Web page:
Nickie Coby (puppybraille) wrote,
Nickie Coby

Pain, Anxiety and Helplessness

The students' voices move in and out of the room. i can hear some thuds and clacks from the shoes of those walking students. Sweat starts to threaten to poor down my face, but thankfully it holds off. The next omynous sign is the horrible feeling of losing control, in other words, feeling entirely helpless. As the proverbial lump in the throat, quiver to my lip and difficulty forming words join this odious party, the invisible horse begins its crazy ride through my chest and back. When the horse is through with me, I will have some back pain, but for now I just have a very hard time breathing and some pretty intense pain despite the Beta Blockers and another med which can double as sympathetic block to the leg and blood pressure drug, the pain continues to increase.

If you're not familiar with what is happening in this situation, your first question might be aren't you scared and why aren't you at the hospital yet? The answer to the first question is yes, of course I am scared. I feel helpless to stop this awful feeling and know that there is little I can do to make it any better. There's medication, but in the best of circumstances there will be at least 15 more minutes to tolerate the worst of the symptoms. The second answer is that there's no need to go to the hospital, I already know that it's an anxiety/panic attack. I have Generalized Anxiety Disorder which is secondary to my Reflex Sympathetic Dystrophy/Complex Regional Pain Syndrome (RSD/CRPS.) My fear contains no rationality. It can be sparked by any number of things, severe pain, the fear of sever pain or a flare, embarrassment and not knowing if someone is upset, challenges when I work Julio, going to lunch, waking up, anything can spark one of thes horrible, painful, raging, burning, explosive, imprisoning attacks.

These attacks are only one piece of how anxiety has messed with my life (to put it nicely). we know two things about it, it was probably caused by the pain and it's not good for someone with RSD. Stress management is vital for people with RSD and having Generalized Anxiety (GAD) is not a good way of managing stress. I've seen this a few different ways, mostly since my psychiatrist (who is incredibly smart about treating anxiety and pain issues) has prescribed a medication for rescue situations when these intense attacks happening. When I do take that med for an anxiety attack which I just can't handle myself (few real anxiety attacks can be managed without meds right now since we're adjusting other more long-acting meds to try to deal with the second part of GAD). Anyway, when I take that quick-acting anxiety med, I'll sometimes feel my pain drop along with the anxiety. I have seen that relaxation exercises can do this, well they used to do it for me but lately not so much which is why I'm trying to continue to learn and manage my health. Anyway, seeing the connection and exactly what that "fight or flight" response is doing to me has been helpful.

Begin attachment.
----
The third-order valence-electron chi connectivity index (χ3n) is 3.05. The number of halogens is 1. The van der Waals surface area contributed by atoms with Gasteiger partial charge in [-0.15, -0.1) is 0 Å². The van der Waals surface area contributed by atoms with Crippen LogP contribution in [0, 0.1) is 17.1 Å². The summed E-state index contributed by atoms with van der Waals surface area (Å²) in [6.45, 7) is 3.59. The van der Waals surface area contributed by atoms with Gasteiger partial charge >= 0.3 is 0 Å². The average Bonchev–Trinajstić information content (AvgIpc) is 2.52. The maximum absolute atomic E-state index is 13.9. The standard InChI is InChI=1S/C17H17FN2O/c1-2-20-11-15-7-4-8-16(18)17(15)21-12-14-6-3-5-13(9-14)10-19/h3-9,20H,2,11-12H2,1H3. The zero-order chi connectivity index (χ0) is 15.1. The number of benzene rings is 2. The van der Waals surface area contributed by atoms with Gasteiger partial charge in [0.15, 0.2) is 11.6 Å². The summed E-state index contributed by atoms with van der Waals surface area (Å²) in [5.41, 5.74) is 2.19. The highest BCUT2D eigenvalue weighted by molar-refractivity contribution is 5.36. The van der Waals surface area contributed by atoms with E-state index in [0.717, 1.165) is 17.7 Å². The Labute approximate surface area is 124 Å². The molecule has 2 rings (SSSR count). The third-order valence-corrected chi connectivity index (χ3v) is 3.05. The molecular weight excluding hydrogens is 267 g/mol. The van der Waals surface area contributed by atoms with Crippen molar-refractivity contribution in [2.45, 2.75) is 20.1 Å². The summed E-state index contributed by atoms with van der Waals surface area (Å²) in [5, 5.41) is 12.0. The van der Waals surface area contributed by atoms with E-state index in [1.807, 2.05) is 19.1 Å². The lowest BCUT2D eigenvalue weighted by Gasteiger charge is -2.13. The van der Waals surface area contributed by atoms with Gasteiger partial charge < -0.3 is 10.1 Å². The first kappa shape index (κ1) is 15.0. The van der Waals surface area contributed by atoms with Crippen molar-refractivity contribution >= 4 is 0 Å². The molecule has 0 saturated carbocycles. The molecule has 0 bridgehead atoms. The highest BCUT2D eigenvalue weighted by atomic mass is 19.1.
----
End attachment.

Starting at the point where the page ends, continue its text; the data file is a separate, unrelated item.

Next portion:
The other part of dealing with GAD is that constant anxiety. The "you'll-never-be-good-enough-for-this!" Irrational anxiety which I so often let silence my voice as a human as a writer or stop me from trying to do the things I love because one mistake proves, in my mind, that I shouldn't even try and that someone smarter, better and more skilled should take the spot. It also wears me out. The fatigue of carrying this burden, the fear, the anxiety, the helplessness and the hopelessness which I can feel because of the anxiety (crying for four hours straight), takes a huge chunk of energy.

In my creative writing class we read an incredibly graphic poem which talks about fear. It may not be a work-safe poem, depending on where you work so you might prefer to read it somewhere where you have privacy. It's moving, thought-provoking and if I don't stop writing about it, my commentary about it will be longer than the poem is
I Give You Back (PDF File)

The good thing is that I do feel better that I am starting to recognize the problems anxiety is causing, I'm starting to find people who are slowly, gently and respectively leading me to a new way of dealing with anxiety. While I deeply wish for a reprieve from the pain and the anxiety, I am also somewhat excited to see how my own narrative and my work with the clients whom I will one day serve in my future career and those I will serve this year at my internship could benefit. I am grateful for the opportunity to learn and grow from this challenging set of circumstances. But to grow, I need help.

The Challenge

My challenge to you, my wonderful readers, is simply a question. What do you know, or can you find (link, accessible book I can buy, piece of advice you can share) that will help me and others on our journeys to deal with pain and anxiety? Feel free to post that in the comments or in any other way from the many choices of contacting me listed on my blog. I'll also set up a poll with a few text fields so you can send stuff you don't want identified or shared at all. That said, if you can use the comments link with this post and post anything publicly,, that would be great too.

Even if you aren't comfortable with this challenge or don't feel like this is anything you want to talk about, I will understand. I'm grateful for those of you who got to the bottom, it helped me to write all of this down.

And just to be fair, I will try to figure out a way to collect any links or comments which I do have permission to add to either this or a future post to make it easier for all of us to review back to this if we need to from time to time.
Tags: anxiety, chronic pain, college, creative writing, dialogues, disability related, pain management journal, relaxation, rsd sucks, tool box

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